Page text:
The RBA just explained its approach to investor lending as like dealing with obesity

Photo: Ethan Miller/Getty Images

One of the strangest things about APRA and the RBA’s approach to reining in rampant investor lending in 2015 was the 10% growth cap on investor loans appeared to be arbitrary. It left investor loans growing at a much stronger pace than the rate of nominal economic growth.

But in a speech today Luci Ellis, the RBA’s head of financial stability, used a neat analogy about food, debt, nutrition, and obesity to explain why the cap was never meant to close off investor lending altogether and certainly was meant to leave owner-occupier loans unaffected.

Ellis said what is important in credit growth is to continue availability, while still trying to slow rampant growth. So APRA’s 10% cap was still below the prevailing growth rates in 2014 and 2015, not the actual level itself.

As the RBA said, and APRA implied, the rate of investor lending growth before the 10% cap was driving prices sharply higher and posed macroeconomic risks to the broader economy if it led to a bubble that burst.

The policy worked, and the growth rate and total monthly volume of investor lending slipped back to still-high levels, but ones Ellis implied the RBA and APRA are more comfortable with.

Explaining that notion Ellis said credit creation is like obesity.

“We know that excess weight can in certain circumstances be dangerous to our health, and excess debt can be dangerous for our wealth. But the solution to obesity is not to stop eating completely. In fact, eating too little can be far more damaging than eating a bit too much. Likewise, financial stability is not best pursued by banishing debt altogether,” Ellis said (our emphasis).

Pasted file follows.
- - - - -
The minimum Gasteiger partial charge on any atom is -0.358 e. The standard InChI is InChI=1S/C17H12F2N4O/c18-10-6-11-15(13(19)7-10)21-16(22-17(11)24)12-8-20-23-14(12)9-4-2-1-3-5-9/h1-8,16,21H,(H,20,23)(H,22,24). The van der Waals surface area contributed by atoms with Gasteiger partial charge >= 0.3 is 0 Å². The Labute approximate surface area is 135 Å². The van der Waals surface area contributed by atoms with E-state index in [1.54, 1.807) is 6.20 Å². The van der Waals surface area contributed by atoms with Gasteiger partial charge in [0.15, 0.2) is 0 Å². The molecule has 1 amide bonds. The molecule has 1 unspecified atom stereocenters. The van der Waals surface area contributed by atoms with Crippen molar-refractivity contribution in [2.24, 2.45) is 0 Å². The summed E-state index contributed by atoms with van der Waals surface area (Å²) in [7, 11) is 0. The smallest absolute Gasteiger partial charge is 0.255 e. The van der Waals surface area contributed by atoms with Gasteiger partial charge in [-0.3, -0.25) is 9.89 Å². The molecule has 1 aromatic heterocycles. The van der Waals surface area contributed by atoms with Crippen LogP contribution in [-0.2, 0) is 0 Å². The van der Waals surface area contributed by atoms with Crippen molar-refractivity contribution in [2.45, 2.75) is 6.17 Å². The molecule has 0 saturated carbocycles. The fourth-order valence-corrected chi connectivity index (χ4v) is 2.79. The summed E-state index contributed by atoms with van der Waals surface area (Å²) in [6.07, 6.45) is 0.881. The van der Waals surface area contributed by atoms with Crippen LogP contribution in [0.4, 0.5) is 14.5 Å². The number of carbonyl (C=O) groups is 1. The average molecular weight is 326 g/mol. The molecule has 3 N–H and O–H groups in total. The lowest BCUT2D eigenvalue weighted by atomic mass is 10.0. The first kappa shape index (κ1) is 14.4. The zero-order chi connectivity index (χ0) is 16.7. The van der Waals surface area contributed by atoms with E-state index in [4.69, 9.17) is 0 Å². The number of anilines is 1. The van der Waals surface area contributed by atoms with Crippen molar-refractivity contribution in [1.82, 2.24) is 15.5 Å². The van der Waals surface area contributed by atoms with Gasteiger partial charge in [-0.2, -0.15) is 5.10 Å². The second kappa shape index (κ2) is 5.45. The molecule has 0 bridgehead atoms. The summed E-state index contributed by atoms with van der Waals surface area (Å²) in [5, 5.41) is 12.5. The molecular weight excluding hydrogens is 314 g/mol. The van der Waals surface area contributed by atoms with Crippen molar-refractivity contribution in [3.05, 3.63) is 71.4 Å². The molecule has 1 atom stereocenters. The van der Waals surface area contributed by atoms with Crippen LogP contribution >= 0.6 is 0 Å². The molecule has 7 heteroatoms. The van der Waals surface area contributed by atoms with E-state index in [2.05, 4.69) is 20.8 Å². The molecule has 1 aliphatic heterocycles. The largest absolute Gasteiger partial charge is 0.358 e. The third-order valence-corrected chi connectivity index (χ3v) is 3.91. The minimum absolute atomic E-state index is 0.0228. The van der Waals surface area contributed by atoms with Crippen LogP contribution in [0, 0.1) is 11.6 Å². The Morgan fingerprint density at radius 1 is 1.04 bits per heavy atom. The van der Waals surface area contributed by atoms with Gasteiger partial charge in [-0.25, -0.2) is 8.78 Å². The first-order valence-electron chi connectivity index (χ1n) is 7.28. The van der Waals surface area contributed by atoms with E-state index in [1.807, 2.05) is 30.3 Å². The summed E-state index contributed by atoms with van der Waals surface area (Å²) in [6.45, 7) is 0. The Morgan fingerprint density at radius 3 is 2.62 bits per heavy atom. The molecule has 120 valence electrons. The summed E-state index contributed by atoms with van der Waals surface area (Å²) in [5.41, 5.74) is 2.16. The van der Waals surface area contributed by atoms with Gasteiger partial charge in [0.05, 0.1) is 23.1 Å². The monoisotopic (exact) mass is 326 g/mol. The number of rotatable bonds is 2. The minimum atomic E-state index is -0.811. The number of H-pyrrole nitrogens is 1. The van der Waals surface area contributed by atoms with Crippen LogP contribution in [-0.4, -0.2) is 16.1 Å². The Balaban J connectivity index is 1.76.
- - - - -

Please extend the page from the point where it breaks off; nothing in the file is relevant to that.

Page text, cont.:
Extending the analogy between eating and borrowing, she said there is no “obvious bright line between what is safe and what is disastrous”.

As a result “policymakers should seek to control the risks posed by credit growth, not to prevent all episodes of strong credit growth. That would be like trying to ban date nights and Christmas dinners, when what you really want to do is reduce ill health”.

The problem with this debt and obesity analogy, Ellis said, is that what might be true for an individual is much harder to know on a population-wide basis.

She said “economics has not, unfortunately, provided us with much of a clue about safe debt levels across a whole economy. And that is precisely because knowing what works for an individual doesn’t help much at the national level”.

Which gets us back to the 10% cap on investor lending.

Unlike the RBNZ, which has much more proscriptive limits on LVR’s and deposits in the Auckland housing market, APRA focused on limiting investor lending.

Ellis said the distribution of debt is important and “one borrower might well have taken on too much debt, but the solution is not to deprive someone else of finance that they can reasonably handle”.

So restricting one class of borrowers, who the RBA and APRA clear saw as stretched in aggregate, while not impacting on owner-occupiers, was their favoured approach.

Now I understand. I think. It’s all about a balanced diet.

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